When the Home Secretary opened the second reading debate of the Bill, he drew attention to the concerns of law enforcement agencies that serious criminals might be tempted to use encryption to evade the law. However, it is hardly an effective disincentive to serious criminals to face a mere two year maximum sentence if they refuse to hand over their encryption keys. Ironically, on the other hand, innocent parties will be forced to prove to a court that they are not lying or else will have to deliver up their encrypted data as the risk of a prosecution will far outweigh the advantages of protecting their data.

‘Tipping Off’
A second offence is called ‘tipping off’. Anyone given a s 46 notice or having the misfortune of becoming aware of it is obliged to ‘keep secret the giving of the notice, its contents and things done in pursuance of it’. Failure to do so could lead to five years’ imprisonment. Although there are limited defences in the Bill, it does not contain a long-stop time limit on such disclosures, effectively placing those covered by this offence under a lifetime threat of a five-year sentence. Whilst this offence will have little deterrent effect on a criminal who is likely to hold his key on his person and thus need not disclose to third parties any information relating to a s 46 notice, innocent individuals (such as employees and businesses) might be unnecessarily penalised by the secrecy provisions which guard a s 46 notice.

A Bugged Bill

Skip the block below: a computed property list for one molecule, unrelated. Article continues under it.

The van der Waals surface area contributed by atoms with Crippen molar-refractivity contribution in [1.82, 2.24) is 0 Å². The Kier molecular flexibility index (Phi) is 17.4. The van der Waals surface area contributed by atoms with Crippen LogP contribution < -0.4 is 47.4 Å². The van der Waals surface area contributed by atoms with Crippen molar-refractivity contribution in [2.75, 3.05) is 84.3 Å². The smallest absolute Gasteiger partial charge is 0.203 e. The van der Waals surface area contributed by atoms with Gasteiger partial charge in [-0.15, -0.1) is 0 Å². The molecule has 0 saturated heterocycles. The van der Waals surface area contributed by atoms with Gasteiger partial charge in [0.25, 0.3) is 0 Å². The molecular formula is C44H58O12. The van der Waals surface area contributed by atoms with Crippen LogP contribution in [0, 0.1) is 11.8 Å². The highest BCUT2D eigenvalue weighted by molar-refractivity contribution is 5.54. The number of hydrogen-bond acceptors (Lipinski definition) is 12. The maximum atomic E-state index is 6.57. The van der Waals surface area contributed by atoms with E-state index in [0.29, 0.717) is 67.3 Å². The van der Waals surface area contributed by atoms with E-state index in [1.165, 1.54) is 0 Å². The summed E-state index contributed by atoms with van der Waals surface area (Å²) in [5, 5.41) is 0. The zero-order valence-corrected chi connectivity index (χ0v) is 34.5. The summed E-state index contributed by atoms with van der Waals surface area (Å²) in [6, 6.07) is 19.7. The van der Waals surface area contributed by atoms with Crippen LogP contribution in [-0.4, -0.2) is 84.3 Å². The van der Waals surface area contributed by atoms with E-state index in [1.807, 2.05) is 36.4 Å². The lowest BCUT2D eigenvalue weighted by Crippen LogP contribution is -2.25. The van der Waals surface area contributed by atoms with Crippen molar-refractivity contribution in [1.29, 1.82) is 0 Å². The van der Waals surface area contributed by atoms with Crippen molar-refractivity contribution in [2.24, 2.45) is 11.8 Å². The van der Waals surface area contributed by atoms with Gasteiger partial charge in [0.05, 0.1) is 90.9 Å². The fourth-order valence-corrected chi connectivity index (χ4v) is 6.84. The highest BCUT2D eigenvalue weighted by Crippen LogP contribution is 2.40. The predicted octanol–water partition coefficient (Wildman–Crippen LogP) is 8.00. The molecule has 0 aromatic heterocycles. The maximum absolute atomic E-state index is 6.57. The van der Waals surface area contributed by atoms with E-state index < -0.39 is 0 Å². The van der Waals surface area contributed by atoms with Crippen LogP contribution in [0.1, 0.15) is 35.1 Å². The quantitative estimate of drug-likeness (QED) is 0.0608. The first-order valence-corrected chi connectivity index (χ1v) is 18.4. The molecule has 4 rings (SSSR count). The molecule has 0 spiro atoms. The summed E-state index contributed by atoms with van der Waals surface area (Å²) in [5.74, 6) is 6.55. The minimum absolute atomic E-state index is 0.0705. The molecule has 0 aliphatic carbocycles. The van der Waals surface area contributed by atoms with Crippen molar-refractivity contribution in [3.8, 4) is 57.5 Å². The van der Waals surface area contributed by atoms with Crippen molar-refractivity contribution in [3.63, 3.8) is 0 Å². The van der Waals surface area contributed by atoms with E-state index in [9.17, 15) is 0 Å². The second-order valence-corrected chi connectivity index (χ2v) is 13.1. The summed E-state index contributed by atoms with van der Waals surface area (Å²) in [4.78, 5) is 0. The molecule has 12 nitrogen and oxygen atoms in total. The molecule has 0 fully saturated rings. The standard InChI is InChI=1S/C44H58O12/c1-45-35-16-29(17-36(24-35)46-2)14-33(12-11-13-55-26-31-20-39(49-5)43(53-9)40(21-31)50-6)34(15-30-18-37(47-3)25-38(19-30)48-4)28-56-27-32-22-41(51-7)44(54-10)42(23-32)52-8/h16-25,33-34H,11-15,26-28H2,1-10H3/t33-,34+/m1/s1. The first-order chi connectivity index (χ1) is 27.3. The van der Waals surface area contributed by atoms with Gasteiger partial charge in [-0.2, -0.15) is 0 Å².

It is likely that Part III of the RIP Bill breaches, on several grounds, the human rights standards established under the European Convention on Human Rights. Although there is no human rights case law relating specifically to e-mails, it is clear that any communication whether by telephone, e-mail or otherwise, is protected by Article 8 of the Convention, and in particular the right to respect for private life and correspondence. Once again, the ECHR decision in Kopp v Switzerland is of direct relevance. The interception of communications and disclosure of private keys would arguably constitute a breach of Article 8(1). Although such powers can be justified if they are exercised for example in the interests of national security, public safety or for the prevention of disorder or crime, they will only be so if they are in accordance with the law and necessary in a democratic society. The ECHR in Kopp v Switzerland held that tapping and other forms of interception of telephone conversations constituted a serious interference with private life and correspondence, and therefore should be based on a law that is very precise. Accordingly, any domestic law must be sufficiently clear in its terms to give citizens an adequate indication as to the circumstances and conditions in which the authorities are entitled to exercise such powers.